See below for the promo video which shows the pieces in action
This is one complete player set of pieces, plus fortress: 2 print outs of this model will be required.
The set consists of 6x Rabble, 6x Mountains, 2x Light Horse, 2x Heavy Horse, 2x Spears, 2x Elephants, 2x Crossbows, 2x Trebuchets, 1x King, 1x Dragon & 1x Fortress.
The complete board game requires 2x copies of this model (one for each player), plus the board (in full colour sandstone). It can be used to play Hex chess: The Rabble (Pawn), Heavy Horse (Knight), Elephant (Bishop), Trebuchet (Rook), King and Dragon (Queen) pieces work well as chess pieces.
Disclaimer: These piece designs are the sole work of Michael Le Page and are in no way affiliated with George RR Martin's A Song of Ice and Fire or HBO's Game of Thrones.
Mikelepage's Cyvasse (Rules v5.0)
Inspired by George RR Martin's A Song of Ice and Fire
Published June 24th 2014
George RR Martin has stated Chess, Blitzkrieg and Stratego as his inspiration for Cyvasse. In this variant: players take turns moving pieces in a manner similar to chess. The fate of the King is what decides the game. The board itself is a 91-square hexagonal grid (an element borrowed from Blitzkrieg), and players decide their initial set ups in secret behind a screen (an element borrowed from Stratego)
Terrain and Pieces
This variant of Cyvasse has 10 pieces with movement as follows:
Mountains (x6): are stationary and block movement of all pieces except Dragon.
Rabble (x6): can move 1 space in any direction orthogonally (in the direction of spaces which share a common edge).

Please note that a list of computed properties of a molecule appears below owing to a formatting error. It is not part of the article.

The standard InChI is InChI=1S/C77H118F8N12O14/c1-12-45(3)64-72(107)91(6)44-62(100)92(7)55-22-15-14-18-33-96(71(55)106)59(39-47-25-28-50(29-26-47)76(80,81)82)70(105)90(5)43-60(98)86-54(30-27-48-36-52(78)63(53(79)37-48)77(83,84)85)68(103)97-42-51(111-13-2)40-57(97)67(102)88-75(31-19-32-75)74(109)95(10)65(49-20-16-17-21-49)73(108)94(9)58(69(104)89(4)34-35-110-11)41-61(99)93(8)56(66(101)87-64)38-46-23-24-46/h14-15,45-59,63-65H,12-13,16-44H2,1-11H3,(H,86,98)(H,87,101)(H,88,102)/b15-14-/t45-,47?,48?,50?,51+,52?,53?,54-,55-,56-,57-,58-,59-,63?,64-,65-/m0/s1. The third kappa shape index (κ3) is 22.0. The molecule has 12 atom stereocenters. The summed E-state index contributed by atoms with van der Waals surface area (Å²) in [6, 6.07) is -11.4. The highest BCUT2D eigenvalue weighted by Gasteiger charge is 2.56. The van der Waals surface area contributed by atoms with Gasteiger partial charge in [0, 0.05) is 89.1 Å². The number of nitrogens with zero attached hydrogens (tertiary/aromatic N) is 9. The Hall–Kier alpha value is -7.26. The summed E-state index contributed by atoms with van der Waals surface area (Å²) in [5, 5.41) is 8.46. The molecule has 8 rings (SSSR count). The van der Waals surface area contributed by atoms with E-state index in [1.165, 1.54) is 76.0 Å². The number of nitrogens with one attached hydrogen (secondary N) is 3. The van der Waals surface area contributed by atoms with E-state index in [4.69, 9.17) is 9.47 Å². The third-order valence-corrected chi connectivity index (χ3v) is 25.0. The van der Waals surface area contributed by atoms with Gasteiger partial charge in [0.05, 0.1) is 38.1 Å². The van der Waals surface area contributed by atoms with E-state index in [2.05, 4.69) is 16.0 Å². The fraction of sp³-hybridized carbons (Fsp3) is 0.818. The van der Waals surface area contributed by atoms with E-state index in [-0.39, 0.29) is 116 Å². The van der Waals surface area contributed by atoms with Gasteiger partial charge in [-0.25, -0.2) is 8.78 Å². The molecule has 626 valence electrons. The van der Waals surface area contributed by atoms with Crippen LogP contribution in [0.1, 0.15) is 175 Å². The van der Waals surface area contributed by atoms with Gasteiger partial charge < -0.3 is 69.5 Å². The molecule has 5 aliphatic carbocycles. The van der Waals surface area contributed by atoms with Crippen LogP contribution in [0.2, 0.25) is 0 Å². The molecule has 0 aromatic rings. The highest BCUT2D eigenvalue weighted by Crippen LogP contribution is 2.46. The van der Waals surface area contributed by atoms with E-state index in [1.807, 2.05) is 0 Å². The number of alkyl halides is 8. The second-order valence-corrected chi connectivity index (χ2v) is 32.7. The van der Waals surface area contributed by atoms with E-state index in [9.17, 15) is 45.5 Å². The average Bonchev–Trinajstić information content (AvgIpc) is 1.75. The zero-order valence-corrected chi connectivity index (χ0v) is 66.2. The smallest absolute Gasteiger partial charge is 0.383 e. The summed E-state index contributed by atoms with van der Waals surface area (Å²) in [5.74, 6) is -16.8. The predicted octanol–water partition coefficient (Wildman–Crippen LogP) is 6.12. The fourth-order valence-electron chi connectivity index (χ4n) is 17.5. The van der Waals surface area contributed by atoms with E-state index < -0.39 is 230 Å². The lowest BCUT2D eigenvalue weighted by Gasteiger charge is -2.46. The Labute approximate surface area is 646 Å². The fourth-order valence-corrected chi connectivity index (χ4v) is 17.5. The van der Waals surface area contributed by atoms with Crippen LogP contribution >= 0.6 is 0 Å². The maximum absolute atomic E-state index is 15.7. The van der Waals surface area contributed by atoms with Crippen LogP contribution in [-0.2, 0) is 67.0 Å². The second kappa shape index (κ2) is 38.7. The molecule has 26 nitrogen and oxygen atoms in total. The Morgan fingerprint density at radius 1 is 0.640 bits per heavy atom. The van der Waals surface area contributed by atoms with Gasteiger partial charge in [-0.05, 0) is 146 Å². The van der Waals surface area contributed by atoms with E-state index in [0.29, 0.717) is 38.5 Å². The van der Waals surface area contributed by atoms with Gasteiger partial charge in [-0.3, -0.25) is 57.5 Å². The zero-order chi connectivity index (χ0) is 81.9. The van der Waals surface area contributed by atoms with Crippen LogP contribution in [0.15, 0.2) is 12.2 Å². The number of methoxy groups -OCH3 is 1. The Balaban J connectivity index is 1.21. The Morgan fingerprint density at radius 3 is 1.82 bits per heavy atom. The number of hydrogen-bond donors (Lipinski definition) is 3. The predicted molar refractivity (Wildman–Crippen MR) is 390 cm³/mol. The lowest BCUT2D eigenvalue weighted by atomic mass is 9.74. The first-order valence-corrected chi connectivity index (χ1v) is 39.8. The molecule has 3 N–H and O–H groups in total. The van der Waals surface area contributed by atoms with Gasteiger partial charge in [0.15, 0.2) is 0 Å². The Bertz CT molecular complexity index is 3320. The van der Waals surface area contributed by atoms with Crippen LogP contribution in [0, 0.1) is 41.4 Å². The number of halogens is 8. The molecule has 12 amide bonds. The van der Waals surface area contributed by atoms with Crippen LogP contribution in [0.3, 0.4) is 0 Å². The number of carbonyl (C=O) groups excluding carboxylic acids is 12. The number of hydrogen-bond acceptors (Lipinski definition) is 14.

King (x1): can move 1 space in any direction orthogonally.
Crossbows (x2) can move 3 spaces in any direction orthogonally.
Trebuchet (x2) can move as far as possible orthogonally.
Spears (x2) can move 2 spaces diagonally (in the direction of spaces that are the same colour).
Elephant (x2) can move as far as possible diagonally.
Light Horse (x2) can move 3 spaces "relative to fortress" (along a hexagonal path that starts and finishes the same number of spaces away from one fortress or the other).
Heavy Horse (x2) can move as far as possible "relative to fortress"
Dragon (x1) can move in any direction to a range of 4 squares (can jump mountains but cannot move "through" pieces).
There are also four terrain types (coloured tiles placed on the board at the beginning of the game):
Hill (x2): gives advantage to Crossbows and Trebuchet (i.e. orthogonally moving pieces)
Forest (x2): gives advantage to Spears and Elephant (i.e. diagonally moving pieces)
Grassland (x2): gives advantage to Light Horse and Heavy Horse (i.e. "relative to fortress" moving pieces)
Fortress (x1 per player): gives advantage to all pieces except Dragon.
These are grouped into four tier levels as follows:
Tier 1: King, Rabble
Tier 2: Crossbows, Spears, Light Horse
Tier 3: Trebuchet, Elephant, Heavy Horse
Tier 4: Dragon
Capturing, Changes to "Effective" Tier level:
A piece can always capture another piece of the same or lesser tier level. There are two factors which change the "effective" tier level and allow lesser ranked pieces to 1) attack higher rank pieces (flanking) or 2) defend against pieces of same rank (terrain).
1) Flanking plays make up much of the strategy in this variant of Cyvasse so this is where most of the complexity is. Flanking happens when you have 2 or more pieces with a bearing on a target piece. The attacking piece moves into the target square to capture the opponent piece and receives a effective increase in tier level because the other pieces "flank". For example: Two tier 3 pieces can capture a Dragon because the second tier 3 piece provides a temporary +1 improvement in tier. The same applies in a situation where two tier 2 pieces attack a tier 3 piece or two tier 1 pieces attack a tier 2 piece. Because each flanking piece of the same tier level as the attacking piece provides a +1 improvement, it is also possible for three tier 2 pieces to attack a Dragon, or for four tier 1 pieces to attack a Dragon.